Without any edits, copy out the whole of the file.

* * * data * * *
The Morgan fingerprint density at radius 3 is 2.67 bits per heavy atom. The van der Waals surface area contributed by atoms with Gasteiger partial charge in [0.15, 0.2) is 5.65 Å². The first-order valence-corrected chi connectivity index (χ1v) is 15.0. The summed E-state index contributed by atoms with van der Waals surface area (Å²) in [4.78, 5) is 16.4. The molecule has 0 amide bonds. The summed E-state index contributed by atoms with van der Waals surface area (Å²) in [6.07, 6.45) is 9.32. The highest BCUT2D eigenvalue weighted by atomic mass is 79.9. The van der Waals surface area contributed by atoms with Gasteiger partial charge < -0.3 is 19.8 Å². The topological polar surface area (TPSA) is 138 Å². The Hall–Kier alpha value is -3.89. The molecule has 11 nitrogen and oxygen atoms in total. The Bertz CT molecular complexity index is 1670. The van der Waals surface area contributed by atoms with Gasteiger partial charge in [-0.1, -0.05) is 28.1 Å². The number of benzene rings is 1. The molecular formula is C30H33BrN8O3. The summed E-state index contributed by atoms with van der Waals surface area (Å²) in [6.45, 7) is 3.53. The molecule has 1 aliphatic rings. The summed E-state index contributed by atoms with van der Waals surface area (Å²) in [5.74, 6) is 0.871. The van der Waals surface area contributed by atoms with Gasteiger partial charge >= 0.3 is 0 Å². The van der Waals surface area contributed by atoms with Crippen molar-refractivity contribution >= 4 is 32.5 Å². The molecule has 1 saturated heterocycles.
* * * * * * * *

The Morgan fingerprint density at radius 3 is 2.67 bits per heavy atom. The van der Waals surface area contributed by atoms with Gasteiger partial charge in [0.15, 0.2) is 5.65 Å². The first-order valence-corrected chi connectivity index (χ1v) is 15.0. The summed E-state index contributed by atoms with van der Waals surface area (Å²) in [4.78, 5) is 16.4. The molecule has 0 amide bonds. The summed E-state index contributed by atoms with van der Waals surface area (Å²) in [6.07, 6.45) is 9.32. The highest BCUT2D eigenvalue weighted by atomic mass is 79.9. The van der Waals surface area contributed by atoms with Gasteiger partial charge < -0.3 is 19.8 Å². The topological polar surface area (TPSA) is 138 Å². The Hall–Kier alpha value is -3.89. The molecule has 11 nitrogen and oxygen atoms in total. The Bertz CT molecular complexity index is 1670. The van der Waals surface area contributed by atoms with Gasteiger partial charge in [-0.1, -0.05) is 28.1 Å². The number of benzene rings is 1. The molecular formula is C30H33BrN8O3. The summed E-state index contributed by atoms with van der Waals surface area (Å²) in [6.45, 7) is 3.53. The molecule has 1 aliphatic rings. The summed E-state index contributed by atoms with van der Waals surface area (Å²) in [5.74, 6) is 0.871. The van der Waals surface area contributed by atoms with Gasteiger partial charge >= 0.3 is 0 Å². The van der Waals surface area contributed by atoms with Crippen molar-refractivity contribution >= 4 is 32.5 Å². The molecule has 1 saturated heterocycles.